GSM (Global System for Mobile Communications, originally Groupe Spécial Mobile), is a standard developed by the European Telecommunications Standards Institute (ETSI) to describe protocols for second-generation (2G) digital cellular networks used by mobile phones. As of 2014 it has become the default global standard for mobile communications - with over 90% market share, operating in over 219 countries and territories.
GSM - User Services
GSM has much more to offer than voice telephony. Additional services allow you greater flexibility in where and when you use your phone. You should contact your local GSM network operator for information on the specific services available to you.
But there are three basic types of services offered through GSM which you can ask for:
Telephony (also referred to as teleservices) Services
Data (also referred to as bearer services) Services.
Teleservices or Telephony Services:
A Teleservice utilises the capabilities of a Bearer Service to transport data, defining which capabilities are required and how they should be set up.
The most basic Teleservice supported by GSM is telephony. This includes Full-rate speech at 13
Kbps and emergency calls, where the nearest emergency- service provider is notified by dialing three digits. A very basic example of emergency service is 911 service available in USA.
Videotext and Facsmile:
Another group of teleservices includes Videotext access, Teletex transmission, Facsimile alternate speech and facsimile Group 3, Automatic facsimile Group 3 etc.
Short Text Messages:
SMS (Short Messaging Service) service is a text messaging which allow you to send and receive text messages on your GSM Mobile phone. Services available from many of the world's GSM networks today - in addition to simple user generated text message services - include news, sport, financial, language and location based services, as well as many early examples of mobile commerce such as stocks and share prices, mobile banking facilities and leisure booking services.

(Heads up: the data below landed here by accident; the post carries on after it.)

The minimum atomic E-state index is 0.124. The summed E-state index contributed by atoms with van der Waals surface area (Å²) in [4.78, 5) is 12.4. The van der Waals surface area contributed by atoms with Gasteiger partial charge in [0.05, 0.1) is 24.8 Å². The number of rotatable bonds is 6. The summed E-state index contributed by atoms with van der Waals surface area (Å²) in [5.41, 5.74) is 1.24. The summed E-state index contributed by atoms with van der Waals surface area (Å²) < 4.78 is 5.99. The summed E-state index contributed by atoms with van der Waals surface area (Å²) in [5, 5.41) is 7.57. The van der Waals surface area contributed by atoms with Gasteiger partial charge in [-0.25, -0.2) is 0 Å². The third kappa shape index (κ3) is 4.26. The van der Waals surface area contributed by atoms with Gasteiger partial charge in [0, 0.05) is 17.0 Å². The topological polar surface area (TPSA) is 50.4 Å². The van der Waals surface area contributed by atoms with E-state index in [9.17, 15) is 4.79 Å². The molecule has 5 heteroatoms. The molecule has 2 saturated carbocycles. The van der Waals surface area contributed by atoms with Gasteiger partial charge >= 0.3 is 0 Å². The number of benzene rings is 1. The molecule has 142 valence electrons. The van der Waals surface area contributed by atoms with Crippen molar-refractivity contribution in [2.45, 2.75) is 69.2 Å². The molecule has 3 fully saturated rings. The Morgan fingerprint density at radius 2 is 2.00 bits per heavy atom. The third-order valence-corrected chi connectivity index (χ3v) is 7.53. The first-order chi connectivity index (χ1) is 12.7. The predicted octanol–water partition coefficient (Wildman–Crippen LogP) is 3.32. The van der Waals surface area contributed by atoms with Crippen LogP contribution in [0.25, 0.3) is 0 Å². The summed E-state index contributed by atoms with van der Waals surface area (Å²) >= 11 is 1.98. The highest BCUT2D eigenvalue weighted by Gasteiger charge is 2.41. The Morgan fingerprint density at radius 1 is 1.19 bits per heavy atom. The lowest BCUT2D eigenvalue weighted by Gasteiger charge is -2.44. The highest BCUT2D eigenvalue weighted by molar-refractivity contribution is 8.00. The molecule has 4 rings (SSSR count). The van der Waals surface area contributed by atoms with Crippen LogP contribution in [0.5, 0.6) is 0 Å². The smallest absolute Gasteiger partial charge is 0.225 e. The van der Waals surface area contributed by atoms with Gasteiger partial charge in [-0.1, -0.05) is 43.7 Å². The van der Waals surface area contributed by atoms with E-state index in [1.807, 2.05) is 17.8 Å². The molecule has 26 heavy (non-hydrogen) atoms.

Bearer Services or Data Services
Using your GSM phone to receive and send data is the essential building block leading to widespread mobile Internet access and mobile data transfer. GSM currently has a data transfer rate of 9.6k. New developments that will push up data transfer rates for GSM users are HSCSD (high speed circuit switched data) and GPRS (general packet radio service) are now available.
Supplementary services are provided on top of teleservices or bearer services, and include features such as caller identification, call forwarding, call waiting, multi-party conversations, and barring of outgoing (international) calls, among others. A brief description of supplementary services is given here:
Multiparty Service or conferencing: The multiparty service allows a mobile subscriber to establish a multiparty conversation, i.e., a simultaneous conversation between three or more subscribers to setup a conference call. This service is only applicable to normal telephony.
Call Waiting: This service allows a mobile subscriber to be notified of an incoming call during a conversation. The subscriber can answer, reject, or ignore the incoming call. Call waiting is applicable to all GSM telecommunications services using a circuit- switched connection.
Call Hold: This service allows a subscriber to put an incoming call on hold and then resume this call. The call hold service is only applicable to normal telephony.
Call Forwarding: The Call Forwarding Supplementary Service is used to divert calls from the original recipient to another number, and is normally set up by the subscriber himself. It can be used by the subscriber to divert calls from the Mobile Station when the subscriber is not available, and so to ensure that calls are not lost. A typical scenario would be a salesperson turns off his mobile phone during a meeting with customers, but does not with to lose potential sales leads while he is unavailable.